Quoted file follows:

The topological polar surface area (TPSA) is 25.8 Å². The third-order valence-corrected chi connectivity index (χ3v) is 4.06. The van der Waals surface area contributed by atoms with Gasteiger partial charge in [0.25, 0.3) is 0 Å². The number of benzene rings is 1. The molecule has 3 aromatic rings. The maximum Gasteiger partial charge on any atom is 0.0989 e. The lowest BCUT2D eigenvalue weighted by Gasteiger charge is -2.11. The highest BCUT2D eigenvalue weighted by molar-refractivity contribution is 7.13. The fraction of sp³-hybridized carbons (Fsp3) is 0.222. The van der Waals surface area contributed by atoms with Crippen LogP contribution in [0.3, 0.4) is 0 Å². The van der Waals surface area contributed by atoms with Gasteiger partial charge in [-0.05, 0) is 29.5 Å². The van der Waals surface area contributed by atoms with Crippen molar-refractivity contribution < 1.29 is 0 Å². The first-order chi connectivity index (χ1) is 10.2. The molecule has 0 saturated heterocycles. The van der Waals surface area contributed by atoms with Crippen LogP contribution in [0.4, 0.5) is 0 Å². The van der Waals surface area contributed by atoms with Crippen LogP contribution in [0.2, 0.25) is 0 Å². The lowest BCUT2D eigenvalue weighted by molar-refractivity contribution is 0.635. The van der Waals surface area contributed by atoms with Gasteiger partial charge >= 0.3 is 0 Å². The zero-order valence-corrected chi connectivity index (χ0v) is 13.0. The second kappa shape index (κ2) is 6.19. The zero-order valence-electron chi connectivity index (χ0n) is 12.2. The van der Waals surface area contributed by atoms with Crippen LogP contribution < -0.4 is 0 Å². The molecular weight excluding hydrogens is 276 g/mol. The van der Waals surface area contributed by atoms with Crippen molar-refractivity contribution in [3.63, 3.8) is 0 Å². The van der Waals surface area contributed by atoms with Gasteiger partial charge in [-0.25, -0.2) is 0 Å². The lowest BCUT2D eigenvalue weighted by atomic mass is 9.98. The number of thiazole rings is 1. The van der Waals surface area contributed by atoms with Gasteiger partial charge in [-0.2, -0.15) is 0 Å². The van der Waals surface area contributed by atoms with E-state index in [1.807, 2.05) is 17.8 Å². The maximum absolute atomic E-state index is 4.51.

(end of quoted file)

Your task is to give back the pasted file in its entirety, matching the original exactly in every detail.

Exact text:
The topological polar surface area (TPSA) is 25.8 Å². The third-order valence-corrected chi connectivity index (χ3v) is 4.06. The van der Waals surface area contributed by atoms with Gasteiger partial charge in [0.25, 0.3) is 0 Å². The number of benzene rings is 1. The molecule has 3 aromatic rings. The maximum Gasteiger partial charge on any atom is 0.0989 e. The lowest BCUT2D eigenvalue weighted by Gasteiger charge is -2.11. The highest BCUT2D eigenvalue weighted by molar-refractivity contribution is 7.13. The fraction of sp³-hybridized carbons (Fsp3) is 0.222. The van der Waals surface area contributed by atoms with Crippen LogP contribution in [0.3, 0.4) is 0 Å². The van der Waals surface area contributed by atoms with Gasteiger partial charge in [-0.05, 0) is 29.5 Å². The van der Waals surface area contributed by atoms with Crippen molar-refractivity contribution < 1.29 is 0 Å². The first-order chi connectivity index (χ1) is 10.2. The molecule has 0 saturated heterocycles. The van der Waals surface area contributed by atoms with Crippen LogP contribution in [0.4, 0.5) is 0 Å². The van der Waals surface area contributed by atoms with Crippen LogP contribution in [0.2, 0.25) is 0 Å². The lowest BCUT2D eigenvalue weighted by molar-refractivity contribution is 0.635. The van der Waals surface area contributed by atoms with Gasteiger partial charge >= 0.3 is 0 Å². The zero-order valence-corrected chi connectivity index (χ0v) is 13.0. The second kappa shape index (κ2) is 6.19. The zero-order valence-electron chi connectivity index (χ0n) is 12.2. The van der Waals surface area contributed by atoms with Crippen LogP contribution < -0.4 is 0 Å². The molecular weight excluding hydrogens is 276 g/mol. The van der Waals surface area contributed by atoms with Crippen molar-refractivity contribution in [3.63, 3.8) is 0 Å². The van der Waals surface area contributed by atoms with Gasteiger partial charge in [-0.25, -0.2) is 0 Å². The lowest BCUT2D eigenvalue weighted by atomic mass is 9.98. The number of thiazole rings is 1. The van der Waals surface area contributed by atoms with Gasteiger partial charge in [-0.2, -0.15) is 0 Å². The van der Waals surface area contributed by atoms with E-state index in [1.807, 2.05) is 17.8 Å². The maximum absolute atomic E-state index is 4.51.